Vlad. Zhumell Z8 8" f/6 Dob Meade DS-2090 90mm f/9 on EQ1 mount (modified) Olympus Trooper 10x50 DPS I bino Quantaray Dakota 9x40 bino
Orion Optics 14" f/4.5 Orion Optics 10" f/6.3 Research Grade lambda/10 Orion USA 10" f/4.8 Equatorial Reflector EQ6 Skywatcher 120 ED Coronado SolarMax 60mm Skywatcher 80 ED + Herschel wedge Radians ,Pentax XLs, Orthos , TV plossls , Hyperions...and many others to experiment with.
Living at a dark site, I make scope when I have the inclination. I also do woodworking, cycling and other outdoor activities
10" F/4.7 Modified Skywatcher Reflector 38mm Orion Q70, 17mm Modded Ultima LX 10mm TeleVue Delos, 7mm Pentax XL
Quote:To answer your question, even two zooms can do the trick here, so long as one of them is the NZ 3mm-6mm.
The Lunt and the like come in 7.2mm-21.5mm.
We mostly come out at night... mostly.
GSO Z8 Degree Circle & Digital Level
Celestron 4"(102mm) SLT 660mm f/6.47
2" 30mm GSO WideView
9mm GSO Plossl
ES 82's : 4.7mm, 8.8mm, 11mm, 18mm
BGO's 5mm, 6mm, 9mm
2" 2X ED Astronomics Barlow & GSO 1.25" 2x Shorty
8-24 Baader Zoom III
Baader M&SG, Semi-Apo
My eyepieces are made from the waste product of exploding stars. 10XTi 102XLT ST80A(2" Focuser) XW: All; XO: 2.58 Televue: Naglers-T1 Smoothside-full set, 17T4,12T4,Ethos 17,4.7; plossels-40,32,20,17,&7.4mm; Pans-22,24mm; Delos-6,8,12,17.3mm ES100: 5.5,9*,14,20 ES82: full set ES68: 16,20,24,34 NLV: 5,9,10,15 Ortho: HD-7,9; OPS-9,12 Meade RG 7mm Other: Pentax 12.5K(.965), 10mm Parks Zoom: Nag3-6 *=on b/o DAS Dark Site
C10NGT, Z8, 150 Rumak, XLT 150, C6, C5, SW5 Newt, 4.5 Ball, C102GT, C90, ST80, A70LF; 15x70, 25x100; Burgess BV; Paracorr II; T6 2.5, XO 2.58/5.1, Ethos-SX 3.7, Delos 4.5, TV Plossl 7.4-26, BCO 10, Hutech HC 12.5, Sterling 12.5-25, ES100 14, CZJ H 16/25, CZJ O 16, M5k UWA 24, T5 31, Ultrascopic 35, Titan-II 40; Bino Pairs M5k UWA 6.7, Baader Zoom 8-24, M5k SWA 24, TV Plossl 26, RKE 28.7; Zooms NZ 2-4, NZ 3-6, Leica ASPH 8.9-17.8, Baader 8-24; Baader Zoom Barlow, VIP Barlow
Dob guy for sure
Quote:Hey Starman, whassup with your clear skies chart? Is it really that bad?
Quote:When did eyepieces become finders? I have my two finders attached to the side of my scope's OTA. My optical finder, Telrad and SkySafari Pro on a 10" tablet are all I need to find anything in the sky.Mike
Quote:Obviously, we mean "Eyepieces with >1 degree true field of view, for finding the observing field with the help of a Telrad, Rigel or optical finder, and then centering the object before changing to a zoom or shorter focal length eyepiece that frames it for observation and study". Please, don't make me write the whole sentence every time, just let me say "finder" instead.
Quote:Quote:When did eyepieces become finders? I have my two finders attached to the side of my scope's OTA. My optical finder, Telrad and SkySafari Pro on a 10" tablet are all I need to find anything in the sky.Mike At least 50 years before "SkySafari Pro on a 10" table" came on the scene.Some of us poor folk had to learn to star hop with out all them fancy finders and computers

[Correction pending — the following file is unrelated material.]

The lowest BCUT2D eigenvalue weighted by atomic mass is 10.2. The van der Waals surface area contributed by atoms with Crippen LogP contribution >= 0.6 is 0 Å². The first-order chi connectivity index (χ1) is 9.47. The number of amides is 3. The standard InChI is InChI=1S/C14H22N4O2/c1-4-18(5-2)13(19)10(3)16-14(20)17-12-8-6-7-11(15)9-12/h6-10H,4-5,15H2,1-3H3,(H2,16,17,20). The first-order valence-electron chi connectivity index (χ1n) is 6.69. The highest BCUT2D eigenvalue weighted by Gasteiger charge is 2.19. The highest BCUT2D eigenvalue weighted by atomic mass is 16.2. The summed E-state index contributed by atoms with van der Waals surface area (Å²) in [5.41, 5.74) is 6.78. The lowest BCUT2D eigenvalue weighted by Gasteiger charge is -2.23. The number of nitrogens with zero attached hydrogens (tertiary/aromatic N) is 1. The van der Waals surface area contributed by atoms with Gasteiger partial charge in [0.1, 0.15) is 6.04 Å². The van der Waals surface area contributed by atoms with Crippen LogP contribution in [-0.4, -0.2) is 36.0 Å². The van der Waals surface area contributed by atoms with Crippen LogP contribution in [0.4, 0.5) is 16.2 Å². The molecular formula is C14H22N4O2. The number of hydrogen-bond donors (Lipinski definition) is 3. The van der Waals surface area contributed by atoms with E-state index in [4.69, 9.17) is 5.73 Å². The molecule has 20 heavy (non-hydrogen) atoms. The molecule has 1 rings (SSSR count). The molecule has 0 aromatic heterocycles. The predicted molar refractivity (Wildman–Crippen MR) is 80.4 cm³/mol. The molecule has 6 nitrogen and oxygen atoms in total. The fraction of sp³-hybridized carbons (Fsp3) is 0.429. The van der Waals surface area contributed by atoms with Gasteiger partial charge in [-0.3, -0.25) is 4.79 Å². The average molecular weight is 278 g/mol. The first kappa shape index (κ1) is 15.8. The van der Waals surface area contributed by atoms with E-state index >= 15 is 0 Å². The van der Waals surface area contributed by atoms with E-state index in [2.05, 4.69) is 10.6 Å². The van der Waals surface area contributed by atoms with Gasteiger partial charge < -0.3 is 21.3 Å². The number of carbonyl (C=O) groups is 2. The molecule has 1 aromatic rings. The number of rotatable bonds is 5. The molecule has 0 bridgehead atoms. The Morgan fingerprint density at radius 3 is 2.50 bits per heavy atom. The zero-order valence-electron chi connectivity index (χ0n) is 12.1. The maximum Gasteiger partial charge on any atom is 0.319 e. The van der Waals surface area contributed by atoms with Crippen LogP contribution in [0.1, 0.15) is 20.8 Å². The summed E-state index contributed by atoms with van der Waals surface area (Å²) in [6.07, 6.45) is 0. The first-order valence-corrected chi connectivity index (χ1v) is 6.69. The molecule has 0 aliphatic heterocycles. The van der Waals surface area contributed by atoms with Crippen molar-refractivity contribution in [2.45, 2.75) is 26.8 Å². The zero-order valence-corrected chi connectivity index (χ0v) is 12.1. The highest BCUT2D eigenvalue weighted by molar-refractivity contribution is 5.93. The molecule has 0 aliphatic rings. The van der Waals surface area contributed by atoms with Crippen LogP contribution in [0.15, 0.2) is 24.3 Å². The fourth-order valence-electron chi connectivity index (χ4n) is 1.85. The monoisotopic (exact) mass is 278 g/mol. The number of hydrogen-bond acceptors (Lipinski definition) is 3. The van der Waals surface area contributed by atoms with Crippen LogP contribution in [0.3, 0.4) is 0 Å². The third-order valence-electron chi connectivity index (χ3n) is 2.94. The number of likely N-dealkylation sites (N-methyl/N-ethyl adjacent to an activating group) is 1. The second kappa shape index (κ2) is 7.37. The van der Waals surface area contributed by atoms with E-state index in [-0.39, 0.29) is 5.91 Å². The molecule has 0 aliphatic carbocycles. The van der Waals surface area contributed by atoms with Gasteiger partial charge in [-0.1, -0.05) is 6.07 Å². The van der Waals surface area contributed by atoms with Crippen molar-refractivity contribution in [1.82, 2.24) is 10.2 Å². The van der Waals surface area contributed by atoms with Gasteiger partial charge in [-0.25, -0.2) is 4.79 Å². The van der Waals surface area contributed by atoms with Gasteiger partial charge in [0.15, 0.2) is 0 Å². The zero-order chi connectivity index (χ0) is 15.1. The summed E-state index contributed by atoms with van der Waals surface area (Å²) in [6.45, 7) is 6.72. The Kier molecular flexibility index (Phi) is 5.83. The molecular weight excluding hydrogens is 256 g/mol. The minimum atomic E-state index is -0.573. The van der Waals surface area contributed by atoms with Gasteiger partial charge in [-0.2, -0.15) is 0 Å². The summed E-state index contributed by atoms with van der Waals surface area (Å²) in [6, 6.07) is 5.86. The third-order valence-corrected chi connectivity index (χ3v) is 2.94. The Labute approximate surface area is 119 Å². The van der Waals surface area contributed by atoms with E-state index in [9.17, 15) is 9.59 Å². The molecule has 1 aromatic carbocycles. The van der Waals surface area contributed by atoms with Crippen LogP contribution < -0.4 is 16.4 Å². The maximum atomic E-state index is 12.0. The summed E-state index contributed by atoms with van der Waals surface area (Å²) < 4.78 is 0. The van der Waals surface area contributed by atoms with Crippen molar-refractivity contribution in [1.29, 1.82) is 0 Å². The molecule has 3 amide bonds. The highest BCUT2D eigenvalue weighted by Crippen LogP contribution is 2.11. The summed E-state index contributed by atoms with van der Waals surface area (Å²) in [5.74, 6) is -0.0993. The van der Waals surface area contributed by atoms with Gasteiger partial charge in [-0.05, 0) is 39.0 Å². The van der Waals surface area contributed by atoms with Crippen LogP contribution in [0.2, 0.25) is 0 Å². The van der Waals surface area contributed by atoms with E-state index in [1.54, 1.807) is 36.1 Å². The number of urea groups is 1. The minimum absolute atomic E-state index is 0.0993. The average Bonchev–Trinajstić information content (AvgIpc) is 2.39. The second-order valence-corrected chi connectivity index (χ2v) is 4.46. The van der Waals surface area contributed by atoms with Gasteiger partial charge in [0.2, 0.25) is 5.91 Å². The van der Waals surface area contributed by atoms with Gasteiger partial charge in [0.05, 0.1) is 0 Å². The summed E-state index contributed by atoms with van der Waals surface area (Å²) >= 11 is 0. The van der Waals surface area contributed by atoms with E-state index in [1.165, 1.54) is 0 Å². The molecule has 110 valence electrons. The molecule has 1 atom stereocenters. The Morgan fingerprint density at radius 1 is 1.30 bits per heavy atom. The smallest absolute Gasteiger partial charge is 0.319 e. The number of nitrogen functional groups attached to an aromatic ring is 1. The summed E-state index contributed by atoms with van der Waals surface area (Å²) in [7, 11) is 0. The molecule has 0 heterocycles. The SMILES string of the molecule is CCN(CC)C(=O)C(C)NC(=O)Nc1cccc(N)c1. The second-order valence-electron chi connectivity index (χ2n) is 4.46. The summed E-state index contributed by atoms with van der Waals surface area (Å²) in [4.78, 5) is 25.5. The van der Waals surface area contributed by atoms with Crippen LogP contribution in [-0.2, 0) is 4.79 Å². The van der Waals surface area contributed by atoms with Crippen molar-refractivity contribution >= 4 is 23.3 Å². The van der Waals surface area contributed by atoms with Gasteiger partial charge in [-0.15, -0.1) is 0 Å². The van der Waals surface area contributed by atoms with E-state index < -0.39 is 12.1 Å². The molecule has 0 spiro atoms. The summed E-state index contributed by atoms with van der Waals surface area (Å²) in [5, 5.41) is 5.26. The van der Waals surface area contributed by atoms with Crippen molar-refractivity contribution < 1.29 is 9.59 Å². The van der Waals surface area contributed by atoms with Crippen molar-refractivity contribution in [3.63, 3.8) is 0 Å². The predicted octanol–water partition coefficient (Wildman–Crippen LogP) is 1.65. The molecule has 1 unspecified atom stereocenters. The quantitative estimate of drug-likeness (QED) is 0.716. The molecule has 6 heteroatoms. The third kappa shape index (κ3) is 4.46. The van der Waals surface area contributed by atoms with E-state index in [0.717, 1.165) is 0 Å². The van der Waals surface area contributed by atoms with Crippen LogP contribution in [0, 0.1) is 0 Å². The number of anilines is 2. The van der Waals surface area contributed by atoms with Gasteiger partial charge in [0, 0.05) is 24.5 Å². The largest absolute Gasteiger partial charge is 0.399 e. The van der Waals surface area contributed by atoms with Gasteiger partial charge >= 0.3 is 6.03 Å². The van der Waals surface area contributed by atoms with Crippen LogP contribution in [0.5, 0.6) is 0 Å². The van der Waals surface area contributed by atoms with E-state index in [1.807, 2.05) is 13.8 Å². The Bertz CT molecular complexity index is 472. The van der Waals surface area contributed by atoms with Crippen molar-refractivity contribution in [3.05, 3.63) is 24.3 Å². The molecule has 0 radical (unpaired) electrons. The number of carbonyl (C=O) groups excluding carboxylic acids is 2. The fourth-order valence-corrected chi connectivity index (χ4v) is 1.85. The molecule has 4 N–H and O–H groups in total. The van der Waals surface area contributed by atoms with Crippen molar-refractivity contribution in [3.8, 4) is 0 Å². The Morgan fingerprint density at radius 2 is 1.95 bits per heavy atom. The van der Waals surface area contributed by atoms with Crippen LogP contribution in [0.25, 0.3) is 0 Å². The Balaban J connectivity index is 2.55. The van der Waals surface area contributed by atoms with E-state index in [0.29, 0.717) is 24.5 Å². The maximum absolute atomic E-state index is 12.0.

Quote:"When did eyepieces become finders?"
I hear ya Mike - Back when I was starting out a finder was a little 6x refractor, with a set of little wires in it's eyepiece. - You really don't need the wires:-)
Quote:I have had the 56mm Meade, the 55mm TV, the 41mm Pan, and most all of it's 40mm competitors (including the U/O 7/70), but I never called any of them a "Finder Eyepiece"
Perhaps it has something to do with Go-To? - Something else I have never had.
Quote: Oh wait! - Star hopping! ... Did I get it right:-)
Don't mind me; I'm just Old...
“I am the only person to ever ace a 1951 USAF resolution test. My 'to observe' list says 'done'. I do not use charts or atlases when I starhop; men do not use maps. One of my sketches won an SBIG deep sky imaging contest. I am the life of star parties I have never attended. I never say anything looks like a faint fuzzy - not even a faint fuzzy. Pilots aim green laser pointers at me. Don Pensack proofreads my CN forum posts.” - The Most Interesting Astronomer in the Universe
Quote:Quote:Quote:When did eyepieces become finders? I have my two finders attached to the side of my scope's OTA. My optical finder, Telrad and SkySafari Pro on a 10" tablet are all I need to find anything in the sky.Mike At least 50 years before "SkySafari Pro on a 10" table" came on the scene.Some of us poor folk had to learn to star hop with out all them fancy finders and computers Before SkySafari Pro on a 10" table I consulted those ancient devices called "star atlases." Still no "finder EP" necessary.Mike
Quote:Why the 35mm Pan rather than an 31mm T5? Simple. No human eye can detect stellar image quality differences save for extreme off axis at such a ludicrously low image scale. It makes sense, IMO, to go cheap on your low power *finder* eyepiece. Regards,Jim
Quote:It's just that I'm always a bit surprised when I see it taken for granted that every observer uses a "finder EP" to locate objects before going to moderate or higher power eyepieces. I find that a finder EP is not necessary if the main scope is closely aligned with the optical finder and Telrad. I can go straight from these finders to the best eyepiece for the specific object. No finder EP is necessary.